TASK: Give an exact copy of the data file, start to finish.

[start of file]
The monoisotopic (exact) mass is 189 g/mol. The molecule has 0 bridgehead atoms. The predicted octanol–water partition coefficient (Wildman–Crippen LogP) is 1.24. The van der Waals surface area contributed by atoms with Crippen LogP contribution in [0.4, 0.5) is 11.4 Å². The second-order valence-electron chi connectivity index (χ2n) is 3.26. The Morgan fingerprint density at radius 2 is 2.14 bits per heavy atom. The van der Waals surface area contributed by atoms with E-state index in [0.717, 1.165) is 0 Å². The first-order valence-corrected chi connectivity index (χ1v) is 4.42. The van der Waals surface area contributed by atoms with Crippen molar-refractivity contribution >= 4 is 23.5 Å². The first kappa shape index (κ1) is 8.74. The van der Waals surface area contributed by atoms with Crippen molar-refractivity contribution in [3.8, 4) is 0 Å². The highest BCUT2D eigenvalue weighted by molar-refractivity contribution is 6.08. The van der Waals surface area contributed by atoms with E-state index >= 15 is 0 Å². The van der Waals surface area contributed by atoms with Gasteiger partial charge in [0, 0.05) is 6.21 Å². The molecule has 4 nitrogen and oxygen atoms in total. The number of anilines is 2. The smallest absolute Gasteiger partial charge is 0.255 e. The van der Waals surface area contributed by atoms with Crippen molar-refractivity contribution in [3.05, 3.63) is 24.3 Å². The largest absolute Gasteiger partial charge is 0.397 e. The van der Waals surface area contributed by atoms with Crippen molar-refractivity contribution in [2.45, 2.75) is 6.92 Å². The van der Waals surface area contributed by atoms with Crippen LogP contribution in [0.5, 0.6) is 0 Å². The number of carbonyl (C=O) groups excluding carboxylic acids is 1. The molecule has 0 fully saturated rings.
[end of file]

The monoisotopic (exact) mass is 189 g/mol. The molecule has 0 bridgehead atoms. The predicted octanol–water partition coefficient (Wildman–Crippen LogP) is 1.24. The van der Waals surface area contributed by atoms with Crippen LogP contribution in [0.4, 0.5) is 11.4 Å². The second-order valence-electron chi connectivity index (χ2n) is 3.26. The Morgan fingerprint density at radius 2 is 2.14 bits per heavy atom. The van der Waals surface area contributed by atoms with E-state index in [0.717, 1.165) is 0 Å². The first-order valence-corrected chi connectivity index (χ1v) is 4.42. The van der Waals surface area contributed by atoms with Crippen molar-refractivity contribution >= 4 is 23.5 Å². The first kappa shape index (κ1) is 8.74. The van der Waals surface area contributed by atoms with Crippen molar-refractivity contribution in [3.8, 4) is 0 Å². The highest BCUT2D eigenvalue weighted by molar-refractivity contribution is 6.08. The van der Waals surface area contributed by atoms with E-state index >= 15 is 0 Å². The van der Waals surface area contributed by atoms with Gasteiger partial charge in [0, 0.05) is 6.21 Å². The molecule has 4 nitrogen and oxygen atoms in total. The number of anilines is 2. The smallest absolute Gasteiger partial charge is 0.255 e. The van der Waals surface area contributed by atoms with Crippen molar-refractivity contribution in [3.05, 3.63) is 24.3 Å². The largest absolute Gasteiger partial charge is 0.397 e. The van der Waals surface area contributed by atoms with Crippen molar-refractivity contribution in [2.45, 2.75) is 6.92 Å². The van der Waals surface area contributed by atoms with Crippen LogP contribution in [0.5, 0.6) is 0 Å². The number of carbonyl (C=O) groups excluding carboxylic acids is 1. The molecule has 0 fully saturated rings.